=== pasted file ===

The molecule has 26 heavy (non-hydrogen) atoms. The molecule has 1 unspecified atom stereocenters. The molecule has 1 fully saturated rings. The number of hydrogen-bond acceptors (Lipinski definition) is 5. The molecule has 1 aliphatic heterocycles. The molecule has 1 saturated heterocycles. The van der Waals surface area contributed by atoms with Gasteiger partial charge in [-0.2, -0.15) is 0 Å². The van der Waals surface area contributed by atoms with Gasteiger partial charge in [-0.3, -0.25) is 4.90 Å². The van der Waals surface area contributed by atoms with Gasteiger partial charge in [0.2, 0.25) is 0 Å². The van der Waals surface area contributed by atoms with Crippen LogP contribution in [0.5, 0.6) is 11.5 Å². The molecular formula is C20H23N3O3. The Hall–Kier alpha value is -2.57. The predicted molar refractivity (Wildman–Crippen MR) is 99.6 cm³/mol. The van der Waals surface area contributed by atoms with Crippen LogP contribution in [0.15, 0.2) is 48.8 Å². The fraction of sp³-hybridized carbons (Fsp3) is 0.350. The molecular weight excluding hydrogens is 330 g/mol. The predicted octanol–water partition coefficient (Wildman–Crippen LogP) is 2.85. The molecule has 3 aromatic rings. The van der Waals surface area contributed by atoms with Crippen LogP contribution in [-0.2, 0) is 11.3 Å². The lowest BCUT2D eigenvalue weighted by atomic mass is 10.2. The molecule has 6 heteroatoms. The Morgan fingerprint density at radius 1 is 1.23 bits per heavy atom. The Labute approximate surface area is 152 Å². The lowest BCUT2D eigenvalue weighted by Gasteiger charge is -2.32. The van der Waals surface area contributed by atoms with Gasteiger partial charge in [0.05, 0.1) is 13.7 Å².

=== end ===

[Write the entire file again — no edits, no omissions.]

The molecule has 26 heavy (non-hydrogen) atoms. The molecule has 1 unspecified atom stereocenters. The molecule has 1 fully saturated rings. The number of hydrogen-bond acceptors (Lipinski definition) is 5. The molecule has 1 aliphatic heterocycles. The molecule has 1 saturated heterocycles. The van der Waals surface area contributed by atoms with Gasteiger partial charge in [-0.2, -0.15) is 0 Å². The van der Waals surface area contributed by atoms with Gasteiger partial charge in [-0.3, -0.25) is 4.90 Å². The van der Waals surface area contributed by atoms with Gasteiger partial charge in [0.2, 0.25) is 0 Å². The van der Waals surface area contributed by atoms with Crippen LogP contribution in [0.5, 0.6) is 11.5 Å². The molecular formula is C20H23N3O3. The Hall–Kier alpha value is -2.57. The predicted molar refractivity (Wildman–Crippen MR) is 99.6 cm³/mol. The van der Waals surface area contributed by atoms with Crippen LogP contribution in [0.15, 0.2) is 48.8 Å². The fraction of sp³-hybridized carbons (Fsp3) is 0.350. The molecular weight excluding hydrogens is 330 g/mol. The predicted octanol–water partition coefficient (Wildman–Crippen LogP) is 2.85. The molecule has 3 aromatic rings. The van der Waals surface area contributed by atoms with Crippen LogP contribution in [-0.2, 0) is 11.3 Å². The lowest BCUT2D eigenvalue weighted by atomic mass is 10.2. The molecule has 6 heteroatoms. The Morgan fingerprint density at radius 1 is 1.23 bits per heavy atom. The Labute approximate surface area is 152 Å². The lowest BCUT2D eigenvalue weighted by Gasteiger charge is -2.32. The van der Waals surface area contributed by atoms with Gasteiger partial charge in [0.05, 0.1) is 13.7 Å².